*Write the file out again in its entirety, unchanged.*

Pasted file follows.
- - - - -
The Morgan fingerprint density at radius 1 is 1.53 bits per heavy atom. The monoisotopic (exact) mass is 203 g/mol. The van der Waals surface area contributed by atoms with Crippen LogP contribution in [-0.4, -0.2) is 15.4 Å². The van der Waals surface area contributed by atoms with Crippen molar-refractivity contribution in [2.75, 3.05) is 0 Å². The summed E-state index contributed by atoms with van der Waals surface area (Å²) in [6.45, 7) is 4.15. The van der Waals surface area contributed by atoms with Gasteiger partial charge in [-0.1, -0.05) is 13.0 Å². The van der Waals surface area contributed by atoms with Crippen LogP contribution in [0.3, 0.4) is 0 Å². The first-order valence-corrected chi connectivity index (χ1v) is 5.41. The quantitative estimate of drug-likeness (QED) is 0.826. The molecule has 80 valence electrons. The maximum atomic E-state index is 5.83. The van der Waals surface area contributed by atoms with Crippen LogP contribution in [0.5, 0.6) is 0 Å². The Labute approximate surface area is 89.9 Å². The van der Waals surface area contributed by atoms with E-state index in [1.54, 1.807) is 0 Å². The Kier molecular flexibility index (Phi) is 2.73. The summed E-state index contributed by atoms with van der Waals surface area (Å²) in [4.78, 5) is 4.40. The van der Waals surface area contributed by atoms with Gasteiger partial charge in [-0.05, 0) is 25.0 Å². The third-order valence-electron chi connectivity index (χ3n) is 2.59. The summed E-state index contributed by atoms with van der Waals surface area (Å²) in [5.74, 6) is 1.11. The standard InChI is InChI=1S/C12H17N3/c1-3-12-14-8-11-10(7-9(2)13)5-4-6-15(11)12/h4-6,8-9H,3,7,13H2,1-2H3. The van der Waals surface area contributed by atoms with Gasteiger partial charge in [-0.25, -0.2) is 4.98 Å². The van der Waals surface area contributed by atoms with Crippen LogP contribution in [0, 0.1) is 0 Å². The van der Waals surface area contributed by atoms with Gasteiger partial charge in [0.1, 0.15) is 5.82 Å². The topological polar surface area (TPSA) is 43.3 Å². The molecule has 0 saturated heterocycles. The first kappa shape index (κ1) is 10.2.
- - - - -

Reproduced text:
The Morgan fingerprint density at radius 1 is 1.53 bits per heavy atom. The monoisotopic (exact) mass is 203 g/mol. The van der Waals surface area contributed by atoms with Crippen LogP contribution in [-0.4, -0.2) is 15.4 Å². The van der Waals surface area contributed by atoms with Crippen molar-refractivity contribution in [2.75, 3.05) is 0 Å². The summed E-state index contributed by atoms with van der Waals surface area (Å²) in [6.45, 7) is 4.15. The van der Waals surface area contributed by atoms with Gasteiger partial charge in [-0.1, -0.05) is 13.0 Å². The van der Waals surface area contributed by atoms with Crippen LogP contribution in [0.3, 0.4) is 0 Å². The first-order valence-corrected chi connectivity index (χ1v) is 5.41. The quantitative estimate of drug-likeness (QED) is 0.826. The molecule has 80 valence electrons. The maximum atomic E-state index is 5.83. The van der Waals surface area contributed by atoms with Crippen LogP contribution in [0.5, 0.6) is 0 Å². The Labute approximate surface area is 89.9 Å². The van der Waals surface area contributed by atoms with E-state index in [1.54, 1.807) is 0 Å². The Kier molecular flexibility index (Phi) is 2.73. The summed E-state index contributed by atoms with van der Waals surface area (Å²) in [4.78, 5) is 4.40. The van der Waals surface area contributed by atoms with Gasteiger partial charge in [-0.05, 0) is 25.0 Å². The third-order valence-electron chi connectivity index (χ3n) is 2.59. The summed E-state index contributed by atoms with van der Waals surface area (Å²) in [5.74, 6) is 1.11. The standard InChI is InChI=1S/C12H17N3/c1-3-12-14-8-11-10(7-9(2)13)5-4-6-15(11)12/h4-6,8-9H,3,7,13H2,1-2H3. The van der Waals surface area contributed by atoms with Gasteiger partial charge in [-0.25, -0.2) is 4.98 Å². The van der Waals surface area contributed by atoms with Crippen LogP contribution in [0, 0.1) is 0 Å². The van der Waals surface area contributed by atoms with Gasteiger partial charge in [0.1, 0.15) is 5.82 Å². The topological polar surface area (TPSA) is 43.3 Å². The molecule has 0 saturated heterocycles. The first kappa shape index (κ1) is 10.2.